“Having a one-design allows you to balance some of these choices differently than you would have done in an all-out race like the Volvo Open 70s had but we still have competing goals. You can back away from ultimate performance a little bit in some areas but you still have to cater for it and that's why you rely on people like ourselves that have experience on how to make those balances."
"We've had really two phases in the design process. When the 2011-12 race was wrapping up we had involvement from the sailors and the teams in three groups that were formed: one was a speed group, primary helmsmen and trimmers, another was a build group, primarily support staff form the shore teams, and another was a logistics group on how the boats are moved and assembled and that input when we were in the design process was vital and key for us. After the race the teams sort of wrap up their involvement and what Volvo Ocean Race CEO Knut Frostad's organised for us is for Chris Nicholson to represent the sailing side and Neil Cox to represent the build and logistics side so we have the input from these two key guys that we balance with input from the boat builders and race organisation themselves. For us as designers, we never what to arrive in the situation where we don't have an active client, so we want that input to help us make the right boat for them so it's really a key part of the process."
“You have to understand that these are going to be challenging boats and while we tried to address the physical loads on items and the amount of stackable gear and the positions for stackable gear they are challenging boats. What we tried to do with a lot of the mechanical systems was to provide mechanical advantage such that less strong people have tools to operate effectively. What we've also tried to do particularly with things like the winch pedestal systems and things like that is to provide some advantages for a women's team that might come with 10 people such that they can have opportunities to get their 10 people involved in a manoeuvre so that same manoeuvre with eight men might be quite challenging and difficult to orchestrate, the women will be able to get 10 people on 10 jobs such that they do have a place to find an advantage."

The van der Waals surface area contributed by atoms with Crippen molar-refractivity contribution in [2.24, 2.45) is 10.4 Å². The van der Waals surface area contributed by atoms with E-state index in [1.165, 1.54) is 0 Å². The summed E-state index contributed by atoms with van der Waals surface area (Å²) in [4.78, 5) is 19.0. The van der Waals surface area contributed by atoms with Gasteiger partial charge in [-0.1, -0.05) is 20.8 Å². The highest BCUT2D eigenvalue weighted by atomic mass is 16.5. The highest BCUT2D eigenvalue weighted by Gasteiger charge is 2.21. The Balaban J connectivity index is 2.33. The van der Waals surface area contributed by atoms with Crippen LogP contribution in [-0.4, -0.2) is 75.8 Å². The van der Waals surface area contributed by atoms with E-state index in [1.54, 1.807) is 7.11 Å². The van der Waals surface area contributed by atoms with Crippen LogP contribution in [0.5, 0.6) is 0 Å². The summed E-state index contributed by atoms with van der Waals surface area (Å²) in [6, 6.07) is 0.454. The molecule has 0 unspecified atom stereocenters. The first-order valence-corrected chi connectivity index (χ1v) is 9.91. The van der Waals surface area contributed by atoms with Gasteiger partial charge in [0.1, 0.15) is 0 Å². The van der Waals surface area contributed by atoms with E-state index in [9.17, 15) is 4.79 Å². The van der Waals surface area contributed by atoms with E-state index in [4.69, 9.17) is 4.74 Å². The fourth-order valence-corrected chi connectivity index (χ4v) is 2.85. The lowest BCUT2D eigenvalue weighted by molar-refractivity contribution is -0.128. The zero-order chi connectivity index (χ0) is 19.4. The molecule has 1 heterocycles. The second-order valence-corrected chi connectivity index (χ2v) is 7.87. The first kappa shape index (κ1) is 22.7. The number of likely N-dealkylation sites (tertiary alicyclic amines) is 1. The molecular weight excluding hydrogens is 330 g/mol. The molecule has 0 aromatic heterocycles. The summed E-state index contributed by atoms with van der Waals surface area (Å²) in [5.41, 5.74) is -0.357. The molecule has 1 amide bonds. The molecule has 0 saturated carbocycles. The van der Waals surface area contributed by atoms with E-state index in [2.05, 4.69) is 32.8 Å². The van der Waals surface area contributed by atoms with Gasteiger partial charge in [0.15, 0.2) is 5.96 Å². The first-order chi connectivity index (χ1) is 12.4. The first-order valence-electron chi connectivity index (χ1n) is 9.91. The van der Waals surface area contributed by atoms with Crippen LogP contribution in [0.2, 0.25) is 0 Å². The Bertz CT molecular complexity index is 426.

“Obviously Farr Yacht Design has been a part of the Volvo Ocean Race and before that the Whitbread Round the World Race for quite a long time so to be part of its future going forward is something we're proud to have the opportunity and excited to be part of the considerations and not just the design work but how the race is going forward so it's an enormous opportunity and something we're really excited about."
“Farr Yacht Design is pretty uniquely positioned in that we have an enormous Volvo Ocean Race experience. We have designed 40 boats for the race, been involved in nine editions, the last few campaigns we've been on the ground 100 percent of the time supporting the teams and really been part of the race, and the thing that makes us a little unique is that we can combine that with an enormous one-design experience. I don't believe there's another team in the world that can present all those parts and that's really I think what makes us ideally suited for this opportunity.”